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As he wrote in "The Snow Leopard", when Peter Matthiessen set off with his friend George Schaller, it is clear that spotting a snow leopard wasn't Matthiessen's ultimate goal. Rather, the goal was the expedition itself and whatever it brought.

There are lots of other examples where a single idea provides a focus or direction for an effort, but that single idea isn't really the ultimate goal.

I've often wondered if there's a word or phrase that captures that succinctly.

For example, imagine someone saying "My goal is to learn semiconductor physics" when instead they really mean is "I'm going to learn about semiconductor physics to see what I discover along the way".

Is there a more appropriate word for "goal" in that first sentence? Perhaps a word or phrase borrowed from some other language?

addendum

The word "lark" captures a hint of the idea, but is only appropriate when the undertaking is done purely out of fun or mischief. The word "ambition" is too heavily weighted to the outcome, suggesting that if you don't really attain that goal, then you haven't accomplished what you wanted.

  • A sojourn? – Dan Bron Jul 5 at 22:18
  • Enjoyment? "My enjoyment is learning..." – Boondoggle Jul 6 at 18:30
  • My rationale. – Global Charm Aug 5 at 5:16
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See MacGuffin in Wikipedia. https://en.m.wikipedia.org/wiki/MacGuffin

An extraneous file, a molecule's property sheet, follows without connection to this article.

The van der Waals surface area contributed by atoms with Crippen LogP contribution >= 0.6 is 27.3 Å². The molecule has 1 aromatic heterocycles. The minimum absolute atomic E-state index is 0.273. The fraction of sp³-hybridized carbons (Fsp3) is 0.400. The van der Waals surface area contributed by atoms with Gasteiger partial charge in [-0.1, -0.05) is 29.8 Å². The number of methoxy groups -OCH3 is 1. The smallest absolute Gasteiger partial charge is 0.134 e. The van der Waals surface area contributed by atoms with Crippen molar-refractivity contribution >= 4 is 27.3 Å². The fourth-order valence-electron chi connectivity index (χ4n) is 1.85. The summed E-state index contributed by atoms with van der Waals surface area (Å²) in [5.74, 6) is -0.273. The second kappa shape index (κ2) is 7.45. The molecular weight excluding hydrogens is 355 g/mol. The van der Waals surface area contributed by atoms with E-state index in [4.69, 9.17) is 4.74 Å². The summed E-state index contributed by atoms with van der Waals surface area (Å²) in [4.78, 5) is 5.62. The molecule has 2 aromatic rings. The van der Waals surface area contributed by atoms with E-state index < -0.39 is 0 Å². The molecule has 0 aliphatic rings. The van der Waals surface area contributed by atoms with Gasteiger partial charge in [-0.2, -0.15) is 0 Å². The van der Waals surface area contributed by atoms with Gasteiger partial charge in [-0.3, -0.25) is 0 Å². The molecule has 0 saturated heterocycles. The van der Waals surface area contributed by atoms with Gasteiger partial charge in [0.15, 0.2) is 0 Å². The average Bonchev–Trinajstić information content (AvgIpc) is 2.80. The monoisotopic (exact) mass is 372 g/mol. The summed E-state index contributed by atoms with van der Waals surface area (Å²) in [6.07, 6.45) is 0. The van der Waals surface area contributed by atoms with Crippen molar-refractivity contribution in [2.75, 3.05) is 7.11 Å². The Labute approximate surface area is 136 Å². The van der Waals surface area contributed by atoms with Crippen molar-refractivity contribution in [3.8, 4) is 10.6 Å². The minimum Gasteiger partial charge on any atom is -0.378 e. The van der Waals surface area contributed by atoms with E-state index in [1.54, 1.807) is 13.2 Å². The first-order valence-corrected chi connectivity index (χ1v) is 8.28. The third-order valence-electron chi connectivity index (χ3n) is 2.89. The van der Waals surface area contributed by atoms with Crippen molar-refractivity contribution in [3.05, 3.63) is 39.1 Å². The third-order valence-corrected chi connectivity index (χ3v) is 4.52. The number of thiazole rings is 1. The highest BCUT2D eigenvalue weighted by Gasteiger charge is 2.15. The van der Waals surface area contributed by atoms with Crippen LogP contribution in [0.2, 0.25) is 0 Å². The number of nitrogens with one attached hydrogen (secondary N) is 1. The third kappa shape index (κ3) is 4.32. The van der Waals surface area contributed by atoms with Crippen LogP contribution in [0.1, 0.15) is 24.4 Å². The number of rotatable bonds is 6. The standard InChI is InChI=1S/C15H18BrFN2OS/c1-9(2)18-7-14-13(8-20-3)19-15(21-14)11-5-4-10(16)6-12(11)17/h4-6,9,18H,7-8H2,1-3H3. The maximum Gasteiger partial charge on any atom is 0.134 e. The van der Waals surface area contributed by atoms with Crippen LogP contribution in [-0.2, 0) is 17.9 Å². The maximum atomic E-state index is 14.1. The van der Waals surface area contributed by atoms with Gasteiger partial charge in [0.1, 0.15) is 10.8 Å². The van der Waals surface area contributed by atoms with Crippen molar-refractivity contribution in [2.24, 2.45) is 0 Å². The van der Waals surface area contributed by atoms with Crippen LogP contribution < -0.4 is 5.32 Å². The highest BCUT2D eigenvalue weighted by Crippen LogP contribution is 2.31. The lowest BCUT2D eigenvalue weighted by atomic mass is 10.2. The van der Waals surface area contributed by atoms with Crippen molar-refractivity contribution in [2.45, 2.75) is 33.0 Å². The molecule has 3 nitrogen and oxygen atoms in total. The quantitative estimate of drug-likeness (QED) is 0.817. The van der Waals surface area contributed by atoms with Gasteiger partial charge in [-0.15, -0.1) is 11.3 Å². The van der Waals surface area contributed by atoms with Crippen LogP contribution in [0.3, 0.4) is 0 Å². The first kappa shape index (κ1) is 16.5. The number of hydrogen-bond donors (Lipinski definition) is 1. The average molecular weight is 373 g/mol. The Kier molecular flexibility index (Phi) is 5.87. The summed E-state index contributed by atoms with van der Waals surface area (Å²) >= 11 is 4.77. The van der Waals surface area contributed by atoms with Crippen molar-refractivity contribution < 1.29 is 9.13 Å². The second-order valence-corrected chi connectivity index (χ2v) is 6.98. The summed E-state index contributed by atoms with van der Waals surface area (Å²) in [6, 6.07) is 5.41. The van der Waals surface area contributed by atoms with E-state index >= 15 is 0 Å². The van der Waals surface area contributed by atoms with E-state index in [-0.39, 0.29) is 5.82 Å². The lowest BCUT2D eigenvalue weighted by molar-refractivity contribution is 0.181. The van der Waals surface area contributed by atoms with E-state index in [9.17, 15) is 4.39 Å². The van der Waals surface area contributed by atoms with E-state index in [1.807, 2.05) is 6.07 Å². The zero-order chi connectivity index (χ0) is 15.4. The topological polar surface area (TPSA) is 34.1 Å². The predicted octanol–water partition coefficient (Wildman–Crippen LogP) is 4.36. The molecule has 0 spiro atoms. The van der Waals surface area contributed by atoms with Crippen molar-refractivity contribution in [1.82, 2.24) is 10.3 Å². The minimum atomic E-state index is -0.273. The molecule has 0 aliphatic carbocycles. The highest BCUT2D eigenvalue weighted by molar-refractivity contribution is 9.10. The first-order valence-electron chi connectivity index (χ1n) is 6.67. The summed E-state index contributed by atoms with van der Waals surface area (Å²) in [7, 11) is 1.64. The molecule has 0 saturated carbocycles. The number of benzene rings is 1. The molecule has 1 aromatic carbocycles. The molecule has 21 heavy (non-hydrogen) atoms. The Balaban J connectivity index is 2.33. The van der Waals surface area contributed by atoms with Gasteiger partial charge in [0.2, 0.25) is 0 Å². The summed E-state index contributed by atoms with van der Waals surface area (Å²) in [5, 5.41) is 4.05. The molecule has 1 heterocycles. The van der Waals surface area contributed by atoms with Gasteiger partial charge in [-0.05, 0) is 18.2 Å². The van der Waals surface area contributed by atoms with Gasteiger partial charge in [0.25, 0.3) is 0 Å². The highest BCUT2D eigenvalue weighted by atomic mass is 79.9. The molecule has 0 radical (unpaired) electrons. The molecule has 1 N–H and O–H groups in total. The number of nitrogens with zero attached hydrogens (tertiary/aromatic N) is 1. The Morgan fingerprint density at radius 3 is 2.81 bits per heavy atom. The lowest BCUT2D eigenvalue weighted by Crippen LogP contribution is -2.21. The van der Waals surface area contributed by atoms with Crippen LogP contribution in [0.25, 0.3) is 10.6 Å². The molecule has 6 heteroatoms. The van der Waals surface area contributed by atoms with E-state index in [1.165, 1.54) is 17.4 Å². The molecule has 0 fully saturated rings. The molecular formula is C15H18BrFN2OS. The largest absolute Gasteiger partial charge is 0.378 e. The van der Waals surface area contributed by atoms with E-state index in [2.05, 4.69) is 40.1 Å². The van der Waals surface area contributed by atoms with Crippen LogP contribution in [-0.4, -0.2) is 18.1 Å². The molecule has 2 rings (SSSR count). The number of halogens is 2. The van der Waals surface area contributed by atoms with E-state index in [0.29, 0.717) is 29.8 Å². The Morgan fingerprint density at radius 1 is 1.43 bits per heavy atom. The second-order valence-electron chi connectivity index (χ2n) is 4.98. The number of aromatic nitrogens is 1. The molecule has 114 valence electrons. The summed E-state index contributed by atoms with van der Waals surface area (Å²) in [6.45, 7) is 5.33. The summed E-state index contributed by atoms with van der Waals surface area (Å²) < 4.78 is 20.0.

The MacGuffin is a plot device that drives the action.

In itself, in the end, it is unimportant.

Otherwise, there’s a variety of stuff on thr internet about the journey being more important than the ultimate goal.

  • Describing the Holy Grail as a MacGuffin feels exactly right: The Holy Grail was the goal, but the journey more important than the goal. – fearless_fool Aug 6 at 14:32
0

Ostensible is less romantic but would suffice. Meaning can be shown it would be used to imply the goal or object that I am saying but perhaps not intending.

  • Hi Elliot! Yes, one could say "my ostensible goal...", but I'm hoping for a noun to replace "goal" itself. "Escapade" might be closer but it still implies frivolity. – fearless_fool Jul 6 at 3:37

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